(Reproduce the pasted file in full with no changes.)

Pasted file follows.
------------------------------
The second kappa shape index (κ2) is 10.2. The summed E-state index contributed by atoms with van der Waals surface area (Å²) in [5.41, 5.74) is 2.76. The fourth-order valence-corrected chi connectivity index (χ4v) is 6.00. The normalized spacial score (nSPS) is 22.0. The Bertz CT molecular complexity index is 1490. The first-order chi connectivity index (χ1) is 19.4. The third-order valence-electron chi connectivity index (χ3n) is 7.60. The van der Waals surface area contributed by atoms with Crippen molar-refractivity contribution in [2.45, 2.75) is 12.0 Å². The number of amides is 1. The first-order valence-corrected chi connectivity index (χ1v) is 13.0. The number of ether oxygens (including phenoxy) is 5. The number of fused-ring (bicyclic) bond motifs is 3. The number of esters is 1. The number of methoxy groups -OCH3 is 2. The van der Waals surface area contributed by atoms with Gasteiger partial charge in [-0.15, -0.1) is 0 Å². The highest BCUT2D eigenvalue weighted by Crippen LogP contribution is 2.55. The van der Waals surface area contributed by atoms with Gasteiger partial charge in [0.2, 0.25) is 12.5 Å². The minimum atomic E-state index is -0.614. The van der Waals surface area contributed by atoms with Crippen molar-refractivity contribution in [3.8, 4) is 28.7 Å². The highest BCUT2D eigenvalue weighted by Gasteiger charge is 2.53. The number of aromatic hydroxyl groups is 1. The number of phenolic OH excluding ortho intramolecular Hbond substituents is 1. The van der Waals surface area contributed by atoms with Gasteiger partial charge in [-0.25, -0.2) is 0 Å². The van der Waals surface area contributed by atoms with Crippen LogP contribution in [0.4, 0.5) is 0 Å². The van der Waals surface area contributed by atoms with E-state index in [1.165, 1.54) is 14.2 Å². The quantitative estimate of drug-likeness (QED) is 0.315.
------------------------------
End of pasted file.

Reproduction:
The second kappa shape index (κ2) is 10.2. The summed E-state index contributed by atoms with van der Waals surface area (Å²) in [5.41, 5.74) is 2.76. The fourth-order valence-corrected chi connectivity index (χ4v) is 6.00. The normalized spacial score (nSPS) is 22.0. The Bertz CT molecular complexity index is 1490. The first-order chi connectivity index (χ1) is 19.4. The third-order valence-electron chi connectivity index (χ3n) is 7.60. The van der Waals surface area contributed by atoms with Crippen molar-refractivity contribution in [2.45, 2.75) is 12.0 Å². The number of amides is 1. The first-order valence-corrected chi connectivity index (χ1v) is 13.0. The number of ether oxygens (including phenoxy) is 5. The number of fused-ring (bicyclic) bond motifs is 3. The number of esters is 1. The number of methoxy groups -OCH3 is 2. The van der Waals surface area contributed by atoms with Gasteiger partial charge in [-0.15, -0.1) is 0 Å². The highest BCUT2D eigenvalue weighted by Crippen LogP contribution is 2.55. The van der Waals surface area contributed by atoms with Gasteiger partial charge in [0.2, 0.25) is 12.5 Å². The minimum atomic E-state index is -0.614. The van der Waals surface area contributed by atoms with Crippen molar-refractivity contribution in [3.8, 4) is 28.7 Å². The highest BCUT2D eigenvalue weighted by Gasteiger charge is 2.53. The number of aromatic hydroxyl groups is 1. The number of phenolic OH excluding ortho intramolecular Hbond substituents is 1. The van der Waals surface area contributed by atoms with Gasteiger partial charge in [-0.25, -0.2) is 0 Å². The van der Waals surface area contributed by atoms with Crippen LogP contribution in [0.4, 0.5) is 0 Å². The van der Waals surface area contributed by atoms with E-state index in [1.165, 1.54) is 14.2 Å². The quantitative estimate of drug-likeness (QED) is 0.315.